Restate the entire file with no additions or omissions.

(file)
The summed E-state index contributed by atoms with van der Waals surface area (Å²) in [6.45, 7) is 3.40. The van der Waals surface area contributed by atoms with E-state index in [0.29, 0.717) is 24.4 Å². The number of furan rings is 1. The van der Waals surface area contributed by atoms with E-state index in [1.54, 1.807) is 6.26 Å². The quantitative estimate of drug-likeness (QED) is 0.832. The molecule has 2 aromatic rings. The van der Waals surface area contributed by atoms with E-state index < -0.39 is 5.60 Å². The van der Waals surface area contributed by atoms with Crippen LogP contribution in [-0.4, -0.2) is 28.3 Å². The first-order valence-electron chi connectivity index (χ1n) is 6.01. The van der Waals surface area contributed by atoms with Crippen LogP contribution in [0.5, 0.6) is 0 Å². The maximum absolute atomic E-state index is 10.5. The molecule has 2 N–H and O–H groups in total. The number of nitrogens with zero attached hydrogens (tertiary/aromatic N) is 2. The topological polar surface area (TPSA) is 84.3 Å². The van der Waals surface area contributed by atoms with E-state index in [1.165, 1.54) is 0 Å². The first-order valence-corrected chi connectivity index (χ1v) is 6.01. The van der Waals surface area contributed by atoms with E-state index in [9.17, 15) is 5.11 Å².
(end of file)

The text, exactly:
The summed E-state index contributed by atoms with van der Waals surface area (Å²) in [6.45, 7) is 3.40. The van der Waals surface area contributed by atoms with E-state index in [0.29, 0.717) is 24.4 Å². The number of furan rings is 1. The van der Waals surface area contributed by atoms with E-state index in [1.54, 1.807) is 6.26 Å². The quantitative estimate of drug-likeness (QED) is 0.832. The molecule has 2 aromatic rings. The van der Waals surface area contributed by atoms with E-state index < -0.39 is 5.60 Å². The van der Waals surface area contributed by atoms with Crippen LogP contribution in [-0.4, -0.2) is 28.3 Å². The first-order valence-electron chi connectivity index (χ1n) is 6.01. The van der Waals surface area contributed by atoms with Crippen LogP contribution in [0.5, 0.6) is 0 Å². The maximum absolute atomic E-state index is 10.5. The molecule has 2 N–H and O–H groups in total. The number of nitrogens with zero attached hydrogens (tertiary/aromatic N) is 2. The topological polar surface area (TPSA) is 84.3 Å². The van der Waals surface area contributed by atoms with E-state index in [1.165, 1.54) is 0 Å². The first-order valence-corrected chi connectivity index (χ1v) is 6.01. The van der Waals surface area contributed by atoms with E-state index in [9.17, 15) is 5.11 Å².